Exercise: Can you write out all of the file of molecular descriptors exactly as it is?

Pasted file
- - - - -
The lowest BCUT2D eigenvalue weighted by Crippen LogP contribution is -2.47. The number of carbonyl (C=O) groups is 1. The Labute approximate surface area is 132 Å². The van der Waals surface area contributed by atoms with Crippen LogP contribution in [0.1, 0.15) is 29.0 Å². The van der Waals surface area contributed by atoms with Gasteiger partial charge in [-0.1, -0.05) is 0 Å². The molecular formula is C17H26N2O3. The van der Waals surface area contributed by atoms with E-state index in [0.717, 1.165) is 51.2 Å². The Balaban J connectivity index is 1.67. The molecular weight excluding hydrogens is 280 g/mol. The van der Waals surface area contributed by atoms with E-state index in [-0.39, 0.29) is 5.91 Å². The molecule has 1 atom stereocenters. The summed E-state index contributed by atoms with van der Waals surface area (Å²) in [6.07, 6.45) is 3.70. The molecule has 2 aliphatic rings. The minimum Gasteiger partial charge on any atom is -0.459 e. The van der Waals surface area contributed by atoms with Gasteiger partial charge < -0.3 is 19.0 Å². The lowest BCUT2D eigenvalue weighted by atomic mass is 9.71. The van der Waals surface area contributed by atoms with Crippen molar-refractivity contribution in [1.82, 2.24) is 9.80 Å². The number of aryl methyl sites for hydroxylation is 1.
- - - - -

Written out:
The lowest BCUT2D eigenvalue weighted by Crippen LogP contribution is -2.47. The number of carbonyl (C=O) groups is 1. The Labute approximate surface area is 132 Å². The van der Waals surface area contributed by atoms with Crippen LogP contribution in [0.1, 0.15) is 29.0 Å². The van der Waals surface area contributed by atoms with Gasteiger partial charge in [-0.1, -0.05) is 0 Å². The molecular formula is C17H26N2O3. The van der Waals surface area contributed by atoms with E-state index in [0.717, 1.165) is 51.2 Å². The Balaban J connectivity index is 1.67. The molecular weight excluding hydrogens is 280 g/mol. The van der Waals surface area contributed by atoms with E-state index in [-0.39, 0.29) is 5.91 Å². The molecule has 1 atom stereocenters. The summed E-state index contributed by atoms with van der Waals surface area (Å²) in [6.07, 6.45) is 3.70. The molecule has 2 aliphatic rings. The minimum Gasteiger partial charge on any atom is -0.459 e. The van der Waals surface area contributed by atoms with Gasteiger partial charge < -0.3 is 19.0 Å². The lowest BCUT2D eigenvalue weighted by atomic mass is 9.71. The van der Waals surface area contributed by atoms with Crippen molar-refractivity contribution in [1.82, 2.24) is 9.80 Å². The number of aryl methyl sites for hydroxylation is 1.